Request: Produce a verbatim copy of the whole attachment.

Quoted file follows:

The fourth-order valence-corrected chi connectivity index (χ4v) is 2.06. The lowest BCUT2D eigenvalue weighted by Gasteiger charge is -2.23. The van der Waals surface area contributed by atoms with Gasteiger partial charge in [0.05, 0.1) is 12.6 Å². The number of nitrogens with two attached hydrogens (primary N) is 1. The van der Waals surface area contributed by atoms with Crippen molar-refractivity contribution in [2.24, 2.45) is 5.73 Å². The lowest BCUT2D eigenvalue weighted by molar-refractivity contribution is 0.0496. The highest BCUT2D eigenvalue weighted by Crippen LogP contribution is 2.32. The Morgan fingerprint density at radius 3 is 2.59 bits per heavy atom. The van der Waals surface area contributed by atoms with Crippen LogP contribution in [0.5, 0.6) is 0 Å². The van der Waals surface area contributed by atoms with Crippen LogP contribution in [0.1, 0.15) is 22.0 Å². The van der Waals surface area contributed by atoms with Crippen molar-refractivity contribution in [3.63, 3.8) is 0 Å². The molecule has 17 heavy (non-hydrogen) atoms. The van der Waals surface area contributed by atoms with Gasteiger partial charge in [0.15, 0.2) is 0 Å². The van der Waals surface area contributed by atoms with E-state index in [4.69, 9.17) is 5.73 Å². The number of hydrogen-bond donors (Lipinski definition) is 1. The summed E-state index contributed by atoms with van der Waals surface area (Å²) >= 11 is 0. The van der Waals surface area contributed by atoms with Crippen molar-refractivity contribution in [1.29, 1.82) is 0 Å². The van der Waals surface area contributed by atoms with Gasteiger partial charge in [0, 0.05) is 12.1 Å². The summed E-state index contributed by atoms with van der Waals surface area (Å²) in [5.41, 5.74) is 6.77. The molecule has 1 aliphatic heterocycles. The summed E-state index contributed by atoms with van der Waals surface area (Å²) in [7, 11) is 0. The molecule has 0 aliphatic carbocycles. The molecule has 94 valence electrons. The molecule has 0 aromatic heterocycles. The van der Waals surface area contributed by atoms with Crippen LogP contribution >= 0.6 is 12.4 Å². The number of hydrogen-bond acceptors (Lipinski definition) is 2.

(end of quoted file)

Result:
The fourth-order valence-corrected chi connectivity index (χ4v) is 2.06. The lowest BCUT2D eigenvalue weighted by Gasteiger charge is -2.23. The van der Waals surface area contributed by atoms with Gasteiger partial charge in [0.05, 0.1) is 12.6 Å². The number of nitrogens with two attached hydrogens (primary N) is 1. The van der Waals surface area contributed by atoms with Crippen molar-refractivity contribution in [2.24, 2.45) is 5.73 Å². The lowest BCUT2D eigenvalue weighted by molar-refractivity contribution is 0.0496. The highest BCUT2D eigenvalue weighted by Crippen LogP contribution is 2.32. The Morgan fingerprint density at radius 3 is 2.59 bits per heavy atom. The van der Waals surface area contributed by atoms with Crippen LogP contribution in [0.5, 0.6) is 0 Å². The van der Waals surface area contributed by atoms with Crippen LogP contribution in [0.1, 0.15) is 22.0 Å². The van der Waals surface area contributed by atoms with Crippen molar-refractivity contribution in [3.63, 3.8) is 0 Å². The molecule has 17 heavy (non-hydrogen) atoms. The van der Waals surface area contributed by atoms with Gasteiger partial charge in [0.15, 0.2) is 0 Å². The van der Waals surface area contributed by atoms with E-state index in [4.69, 9.17) is 5.73 Å². The number of hydrogen-bond donors (Lipinski definition) is 1. The summed E-state index contributed by atoms with van der Waals surface area (Å²) >= 11 is 0. The van der Waals surface area contributed by atoms with Crippen molar-refractivity contribution in [1.29, 1.82) is 0 Å². The van der Waals surface area contributed by atoms with Gasteiger partial charge in [0, 0.05) is 12.1 Å². The summed E-state index contributed by atoms with van der Waals surface area (Å²) in [5.41, 5.74) is 6.77. The molecule has 1 aliphatic heterocycles. The summed E-state index contributed by atoms with van der Waals surface area (Å²) in [7, 11) is 0. The molecule has 0 aliphatic carbocycles. The molecule has 94 valence electrons. The molecule has 0 aromatic heterocycles. The van der Waals surface area contributed by atoms with Crippen LogP contribution >= 0.6 is 12.4 Å². The number of hydrogen-bond acceptors (Lipinski definition) is 2.